- Published on Wednesday, 05 February 2014 00:09
- Written by Diego Abeloos - Staff Writerfirstname.lastname@example.org
The Los Altos City Council last week voted 4-1 in favor of an ordinance that would regulate food truck operations within city limits.
Councilwoman Jan Pepper cast the lone dissenting vote after asking her colleagues to forgo the ordinance in favor of a community workshop with the affected residents “to come up with something that’s workable for everyone.”
“Some people are happy and some people aren’t,” Pepper said. “If we get more input in a different kind of setting, perhaps we can come up with an ordinance that works better.”
The final vote followed a lengthy discussion of the original draft presented to the council at its Jan. 14 meeting. It called for banning mobile food vendors from parking within 300 feet of public schools, parks, playgrounds and recreational facilities.
The ordinance was introduced after a group of neighbors near Los Altos High School – a popular food-truck destination – submitted a petition asking for a food-truck ban in residential areas. The Mountain View Los Altos Union High School District also asked the city to intervene, citing childhood obesity concerns.
The council voted unanimously in favor of the ordinance without the 300-foot restriction at its Jan. 14 meeting, with some councilmembers commenting that the provision would simply move food-truck operations farther into residential areas. City Attorney Jolie Houston said California case law prevented an outright ban of mobile food vendors within the city.
The ordinance defines several restrictions on the operation of mobile food vendors within the city. It bans food trucks within 100 feet of intersections and 15 feet from private driveways and mandates litter receptacles and cleanup within 100 feet of the vending area. It also limits operations from 10 a.m. to 2 p.m. Mondays through Saturdays.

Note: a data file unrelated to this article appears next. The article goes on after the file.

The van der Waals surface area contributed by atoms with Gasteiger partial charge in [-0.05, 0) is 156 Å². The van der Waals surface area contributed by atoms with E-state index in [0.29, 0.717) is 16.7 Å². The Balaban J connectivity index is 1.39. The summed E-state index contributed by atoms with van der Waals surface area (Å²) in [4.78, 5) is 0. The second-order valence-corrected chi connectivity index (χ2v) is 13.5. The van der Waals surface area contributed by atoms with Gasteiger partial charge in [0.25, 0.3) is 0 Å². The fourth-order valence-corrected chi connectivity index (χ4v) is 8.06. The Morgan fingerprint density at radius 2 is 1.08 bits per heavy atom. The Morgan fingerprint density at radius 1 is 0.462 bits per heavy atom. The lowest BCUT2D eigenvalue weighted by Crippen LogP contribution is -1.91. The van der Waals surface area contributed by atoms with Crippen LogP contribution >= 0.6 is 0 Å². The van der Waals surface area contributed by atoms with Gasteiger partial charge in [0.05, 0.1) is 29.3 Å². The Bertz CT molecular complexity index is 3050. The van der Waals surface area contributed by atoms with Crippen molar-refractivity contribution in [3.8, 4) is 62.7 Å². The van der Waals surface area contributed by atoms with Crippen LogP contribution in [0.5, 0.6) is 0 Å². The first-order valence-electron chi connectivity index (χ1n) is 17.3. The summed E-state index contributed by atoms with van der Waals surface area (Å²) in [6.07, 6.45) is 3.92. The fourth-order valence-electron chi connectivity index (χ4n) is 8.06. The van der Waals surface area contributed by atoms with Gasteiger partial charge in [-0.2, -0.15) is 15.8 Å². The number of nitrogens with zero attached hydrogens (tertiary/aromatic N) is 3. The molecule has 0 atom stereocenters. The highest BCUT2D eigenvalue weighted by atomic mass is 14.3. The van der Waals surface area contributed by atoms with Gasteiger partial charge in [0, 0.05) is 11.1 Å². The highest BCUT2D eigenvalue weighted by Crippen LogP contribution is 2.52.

Residents weigh in
Prior to the final vote, two neighbors offered differing opinions of the ordinance.
Los Altos resident John Wagner said the ordinance was inadequate and told the council that it “weakened it further” by eliminating the 300-foot ban.
“The community and the school district are united in wanting the vendors gone,” he said.
Rick Harker, another nearby neighbor, offered a different take and commended the council for eliminating the specific provision.
“I just want to say we’re all very pleased and thankful for what the council did last time in not pushing the (food) trucks back into the neighborhoods. … I know there are a lot of bad choices, but this is probably the best of the bad choices,” he said.
Prior to casting her final vote, Councilwoman Val Carpenter said that while she was sympathetic to the plight of some neighbors near the high school, she couldn’t support altering the new city ordinance. She noted that even a ban as far as 1,500 feet from the school – as suggested by some neighbors – would still be “easily walkable by high school students.”
“Putting (food trucks) any distance away from the high school, while it would solve the problems for Jardin (Avenue) neighbors, doesn’t solve the problem overall,” she said. “It merely moves it to another neighborhood, so I can’t support kicking this particular can down the road to appease one group of neighbors by alienating another (neighborhood).”